Scottish law firm Maclay Murray and Spens LLP (MMS) has implemented mobile software provider MobileIron's mobile device management platform to enable it to roll out iPads to boost productivity.
Crawford Hawley-Groat, director of IT at MMS, told Computing that the firm had provided its employees with company-owned BlackBerry devices, but came under increasing pressure from employees who wanted to use Android and Apple devices at work.
"There was an increase in usage of smartphones and employees did not want to carry around a work mobile in addition to a personal device, so we had to look into how we could support tablets and smartphones from a corporate perspective, especially as we thought that this would give our employees added functionality," he said.
Hawley-Groat said that the firm spoke to a number of companies who could provide a secure platform for mobile devices.
"We initially trialled Good Technology's solution but we found that there was a 4,000 character limit when sending emails through the platform. One of our employees lost a huge amount of work because of this, and we ended the trial after that.
"We then decided that rather than going through software like Good Technology's where everything is on one application, we wanted to find a way to allow the device to be used normally but have control over the device in the same way that we had control over BlackBerrys," he said.
In September 2011, MMS's external partner Bridgeway Security Solutions set up MobileIron on its infrastructure as a pilot for MMS.
"We could run some of the MobileIron functionality just to see if it would fit into our requirements," Hawley-Groat said.
After buying the appropriate licences for the bring-your-own-device (BYOD) programme, MMS carried out a bigger pilot internally in October 2011, and because it fitted in with all of the firm's requirements, MMS purchased the MobileIron solution in January 2012.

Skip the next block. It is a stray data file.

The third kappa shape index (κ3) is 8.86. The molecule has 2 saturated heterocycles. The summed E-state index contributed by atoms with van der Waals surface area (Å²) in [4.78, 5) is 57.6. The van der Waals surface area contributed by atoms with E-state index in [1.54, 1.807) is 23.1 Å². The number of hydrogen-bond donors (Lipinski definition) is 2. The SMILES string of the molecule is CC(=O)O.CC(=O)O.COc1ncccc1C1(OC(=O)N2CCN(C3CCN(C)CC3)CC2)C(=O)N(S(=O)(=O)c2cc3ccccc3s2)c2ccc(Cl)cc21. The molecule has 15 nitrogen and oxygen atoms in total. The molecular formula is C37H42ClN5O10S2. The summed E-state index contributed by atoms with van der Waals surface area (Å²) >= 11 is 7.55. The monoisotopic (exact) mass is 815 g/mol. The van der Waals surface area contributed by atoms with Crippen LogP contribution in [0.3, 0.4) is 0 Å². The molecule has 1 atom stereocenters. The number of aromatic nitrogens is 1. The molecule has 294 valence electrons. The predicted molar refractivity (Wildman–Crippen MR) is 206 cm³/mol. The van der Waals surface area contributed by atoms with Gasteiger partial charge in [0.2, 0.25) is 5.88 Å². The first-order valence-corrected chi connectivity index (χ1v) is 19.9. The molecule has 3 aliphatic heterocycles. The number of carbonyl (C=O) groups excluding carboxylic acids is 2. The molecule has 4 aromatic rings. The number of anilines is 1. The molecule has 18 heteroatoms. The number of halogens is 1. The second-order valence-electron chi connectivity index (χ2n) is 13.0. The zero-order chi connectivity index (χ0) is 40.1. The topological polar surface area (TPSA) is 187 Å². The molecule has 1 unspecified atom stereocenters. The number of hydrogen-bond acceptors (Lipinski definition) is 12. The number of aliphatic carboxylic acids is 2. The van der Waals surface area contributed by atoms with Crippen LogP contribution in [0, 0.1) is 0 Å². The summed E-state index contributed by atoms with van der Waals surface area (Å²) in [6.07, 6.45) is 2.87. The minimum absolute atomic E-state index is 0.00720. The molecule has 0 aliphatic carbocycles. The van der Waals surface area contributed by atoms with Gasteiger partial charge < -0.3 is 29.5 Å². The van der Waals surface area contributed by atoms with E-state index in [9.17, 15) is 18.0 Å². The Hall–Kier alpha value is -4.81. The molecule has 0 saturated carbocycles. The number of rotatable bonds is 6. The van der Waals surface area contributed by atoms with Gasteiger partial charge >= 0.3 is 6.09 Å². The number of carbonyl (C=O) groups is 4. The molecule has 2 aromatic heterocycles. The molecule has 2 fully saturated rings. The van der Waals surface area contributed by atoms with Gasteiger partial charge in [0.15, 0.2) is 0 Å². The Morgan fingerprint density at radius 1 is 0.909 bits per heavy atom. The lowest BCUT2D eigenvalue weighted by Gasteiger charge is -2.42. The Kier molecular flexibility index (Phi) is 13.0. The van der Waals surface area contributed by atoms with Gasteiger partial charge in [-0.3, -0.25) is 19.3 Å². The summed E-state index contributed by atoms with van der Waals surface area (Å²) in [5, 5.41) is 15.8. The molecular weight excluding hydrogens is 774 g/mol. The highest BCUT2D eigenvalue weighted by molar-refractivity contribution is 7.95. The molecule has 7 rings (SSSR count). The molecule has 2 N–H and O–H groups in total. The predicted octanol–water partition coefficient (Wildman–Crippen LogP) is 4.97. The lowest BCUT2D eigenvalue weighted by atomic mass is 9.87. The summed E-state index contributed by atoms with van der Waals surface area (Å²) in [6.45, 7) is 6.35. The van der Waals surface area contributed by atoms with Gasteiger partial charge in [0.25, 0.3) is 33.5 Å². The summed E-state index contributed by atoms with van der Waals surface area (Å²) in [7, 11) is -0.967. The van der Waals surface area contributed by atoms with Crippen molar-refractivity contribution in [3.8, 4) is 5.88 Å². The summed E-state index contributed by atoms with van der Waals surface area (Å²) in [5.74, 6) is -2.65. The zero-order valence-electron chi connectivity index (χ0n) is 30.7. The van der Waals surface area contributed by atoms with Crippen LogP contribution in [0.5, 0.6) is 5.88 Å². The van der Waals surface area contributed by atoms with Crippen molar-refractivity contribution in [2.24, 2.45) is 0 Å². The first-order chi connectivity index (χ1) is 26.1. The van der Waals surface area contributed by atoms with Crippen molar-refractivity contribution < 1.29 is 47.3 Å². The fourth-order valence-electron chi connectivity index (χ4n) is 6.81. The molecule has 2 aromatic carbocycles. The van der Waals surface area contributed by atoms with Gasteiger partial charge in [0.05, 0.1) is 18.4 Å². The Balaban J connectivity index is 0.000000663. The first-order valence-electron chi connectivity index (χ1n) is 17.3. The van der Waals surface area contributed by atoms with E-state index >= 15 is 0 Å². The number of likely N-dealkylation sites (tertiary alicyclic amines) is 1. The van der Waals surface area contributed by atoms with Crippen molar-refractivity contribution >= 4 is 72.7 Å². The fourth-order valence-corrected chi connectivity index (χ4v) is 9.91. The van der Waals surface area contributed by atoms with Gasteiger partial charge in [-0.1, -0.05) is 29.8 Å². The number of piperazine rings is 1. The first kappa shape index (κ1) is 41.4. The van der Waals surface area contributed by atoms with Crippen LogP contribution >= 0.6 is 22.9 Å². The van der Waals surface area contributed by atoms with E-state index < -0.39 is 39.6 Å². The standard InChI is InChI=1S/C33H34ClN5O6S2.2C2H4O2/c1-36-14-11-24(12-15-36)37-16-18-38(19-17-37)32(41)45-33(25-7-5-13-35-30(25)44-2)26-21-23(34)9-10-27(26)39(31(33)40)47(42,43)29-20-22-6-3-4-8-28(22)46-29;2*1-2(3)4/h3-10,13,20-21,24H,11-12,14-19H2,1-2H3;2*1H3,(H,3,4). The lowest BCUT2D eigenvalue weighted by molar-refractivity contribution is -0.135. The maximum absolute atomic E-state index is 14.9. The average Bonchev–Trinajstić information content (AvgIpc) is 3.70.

Hawley-Groat said that MobileIron software took external consultants two days to install after which the firm trialled the BlackBerry PlayBook tablet using the solution.
"We trialled the PlayBook but it did not support our secure internal emails. We use PGP encryption for sensitive emails and we had thought that because BlackBerrys supported this, the PlayBook would also support this, but it wasn't the case. This led us to look into Apple and Android devices," he said.
The firm has rolled out 26 iPads or iPhones to staff and 50 personal devices are also connected to the MobileIron platform.
He said that using Apple and Android tablets instead of BlackBerry smartphones had many working benefits.
"Employees prefer to use the bigger screens and keyboards. Now in all of our internal partnership meetings the paperwork is provided electronically to board members and senior committee members with a view to only providing electronic forms.
"Although all of our paperwork is not electronic yet, this has led to a significant reduction in paper documents that are printed and bound," he said.
Hawley-Groat said the BYOD programme is cost-neutral for the firm because the monthly rental for BlackBerry is higher than an iPhone or Android device and the monthly cost reduction for the data service in moving from BlackBerry offsets the cost of the MobileIron licences.
"I think for us it's cost-neutral, we run devices over a 24-month contract. An iPad is more expensive to buy than a BlackBerry but we wouldn't have to pay a monthly cost.
"Rather than purchasing licences on an annual basis, we bought perpetual licences so the cost for users for either a corporate user or the employee is around £70 each. For us, the £70 for an employee is significantly cheaper than buying hardware for them on a contract," he said.